Join now to get access to this content and more.
Become a SOAP member and have access to our benefits.
- Sample Centers of Excellence Applications
- ACOG Documents
- SOAP Policy and Procedure Manual (P&P Manual)
- SOAP Neuraxial Morphine Consensus Statement for Membership Review
- SOAP's Learning Modules
- ASA Corner
- 2019 Annual Meeting Lecture Videos
- December 2018 - SOAP Unofficial Guide to ASA Committees Webinar
- Submit a Position
- View Job Postings
- Search our Patient Safety Archive
- Ask SOAP a Question
- Our Bylaws
- Previous Meeting Archives
- Newsletter Archives
- Newsletter Clinical Articles
- Annual Meeting Publications
- CMS Guidelines
- Clinician Education
- And more…
Transfer of Anesthesia Care: Optimal Characteristics of a Paper vs. Electronic Hand-off Tool on the Labor and Delivery Unit
Abstract Number: S-62
Abstract Type: Original Research
Communication failures are consistently cited as the leading root cause of sentinel events. The care of an obstetric patient may be transferred among several anesthesia care teams. Information may be lost or miscommunicated during these hand-offs. The purpose of this qualitative study was to explore optimal obstetric anesthesia hand-off characteristics and to compare the perceptions of effectiveness of a paper compared with an electronic hand-off template using face-to-face interviews with anesthesia team members.
At our institution approximately 25 patients are handed off twice daily to an incoming anesthesia team. Historically, a paper template was used to organize hand-off information. In November 2012, a web-based spreadsheet template was trialed for three months.
An interview guide was developed to explore optimal hand-off characteristics, to compare the paper and electronic hand-off templates, and probe for possible improvements in the electronic template. Face-to-face interviews were conducted with resident, fellow, and attending anesthesiologists until thematic saturation was reached. Interviews were transcribed verbatim. Codes were developed using content analysis with an inductive approach, and were altered through consensus to ensure validity. Inter-rater reliability between two coders was 93%.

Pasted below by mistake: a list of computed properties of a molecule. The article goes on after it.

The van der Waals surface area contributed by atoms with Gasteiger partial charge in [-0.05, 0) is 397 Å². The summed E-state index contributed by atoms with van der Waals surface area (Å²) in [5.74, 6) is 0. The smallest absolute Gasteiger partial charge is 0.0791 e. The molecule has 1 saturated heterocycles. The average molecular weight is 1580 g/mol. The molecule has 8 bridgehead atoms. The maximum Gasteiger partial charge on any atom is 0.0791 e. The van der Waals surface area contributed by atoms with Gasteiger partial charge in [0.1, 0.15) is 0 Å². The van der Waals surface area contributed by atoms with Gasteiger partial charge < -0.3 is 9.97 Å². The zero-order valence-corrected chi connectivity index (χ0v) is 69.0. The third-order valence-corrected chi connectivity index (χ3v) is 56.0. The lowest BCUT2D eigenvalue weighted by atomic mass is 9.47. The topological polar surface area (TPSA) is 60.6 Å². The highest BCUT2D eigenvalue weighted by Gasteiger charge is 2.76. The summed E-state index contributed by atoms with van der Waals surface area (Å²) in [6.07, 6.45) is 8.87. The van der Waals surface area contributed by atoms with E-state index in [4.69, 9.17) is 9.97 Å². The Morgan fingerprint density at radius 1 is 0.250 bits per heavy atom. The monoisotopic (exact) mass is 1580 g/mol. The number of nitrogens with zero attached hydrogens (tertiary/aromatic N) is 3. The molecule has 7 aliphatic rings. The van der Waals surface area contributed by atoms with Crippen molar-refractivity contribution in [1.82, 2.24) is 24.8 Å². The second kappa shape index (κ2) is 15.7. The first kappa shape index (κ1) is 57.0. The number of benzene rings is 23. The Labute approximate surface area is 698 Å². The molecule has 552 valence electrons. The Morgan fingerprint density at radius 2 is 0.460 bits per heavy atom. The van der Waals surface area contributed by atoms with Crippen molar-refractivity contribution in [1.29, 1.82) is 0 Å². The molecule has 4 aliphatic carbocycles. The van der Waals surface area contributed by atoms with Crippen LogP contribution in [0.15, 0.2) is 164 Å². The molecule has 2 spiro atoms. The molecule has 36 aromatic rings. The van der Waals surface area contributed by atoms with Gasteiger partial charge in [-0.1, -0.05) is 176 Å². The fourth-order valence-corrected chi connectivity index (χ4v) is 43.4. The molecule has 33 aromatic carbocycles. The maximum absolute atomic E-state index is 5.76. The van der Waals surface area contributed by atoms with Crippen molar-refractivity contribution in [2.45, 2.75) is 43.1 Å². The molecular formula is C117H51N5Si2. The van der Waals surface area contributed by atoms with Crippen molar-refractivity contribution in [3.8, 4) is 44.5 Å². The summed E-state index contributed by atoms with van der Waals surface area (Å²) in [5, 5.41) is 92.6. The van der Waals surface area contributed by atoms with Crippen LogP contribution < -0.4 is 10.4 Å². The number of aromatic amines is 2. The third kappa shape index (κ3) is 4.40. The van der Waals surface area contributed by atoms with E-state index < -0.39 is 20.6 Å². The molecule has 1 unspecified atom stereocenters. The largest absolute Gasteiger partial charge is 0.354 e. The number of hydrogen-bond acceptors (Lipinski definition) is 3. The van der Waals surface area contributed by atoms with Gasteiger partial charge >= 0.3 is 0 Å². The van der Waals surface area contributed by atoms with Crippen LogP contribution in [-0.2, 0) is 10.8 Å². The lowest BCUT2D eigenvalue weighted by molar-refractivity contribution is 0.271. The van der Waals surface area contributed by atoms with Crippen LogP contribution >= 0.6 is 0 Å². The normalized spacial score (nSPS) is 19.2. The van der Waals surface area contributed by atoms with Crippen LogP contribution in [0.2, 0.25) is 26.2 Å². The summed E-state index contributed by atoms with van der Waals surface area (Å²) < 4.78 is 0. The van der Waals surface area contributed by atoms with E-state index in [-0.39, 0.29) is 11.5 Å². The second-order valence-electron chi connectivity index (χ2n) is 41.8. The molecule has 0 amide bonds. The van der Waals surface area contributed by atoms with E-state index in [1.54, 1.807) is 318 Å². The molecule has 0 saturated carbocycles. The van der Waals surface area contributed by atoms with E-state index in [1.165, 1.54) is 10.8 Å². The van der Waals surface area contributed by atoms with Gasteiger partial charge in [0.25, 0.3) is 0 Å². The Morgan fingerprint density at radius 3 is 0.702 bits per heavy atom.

Ten residents, 4 obstetric anesthesia fellows, and 9 attending anesthesiologists were interviewed. Information desired during hand-offs included an accurate medical and obstetric history, anesthesia-specific findings (e.g. Mallampati class) and information that would cause a deviation from the usual plan of care. Poor quality hand-offs left out pertinent information, spent too much time on irrelevant information and did not highlight critical information.
Comparing the paper and electronic hand-off systems, providers felt that the electronic template was not as easily accessible, was not as efficient, and was not as customizable as a paper system. However, the electronic template improved legibility and reduced the number of data omissions. While 66% of providers preferred the paper template, many stated that they would prefer an electronic one if it could auto-populate data from the electronic medical record and if it were accessible from a mobile device.
Our interviews delineate important characteristics of an obstetric anesthesia hand-off and suggest that an electronic template could improve the completeness and legibility of patient hand-offs, thereby improving patient safety. However, many improvements to the tool are necessary before it is widely accepted. Future work should directly compare the effectiveness of these two sign-out methods.
Funding: Robert Wood Johnson Foundation award 69779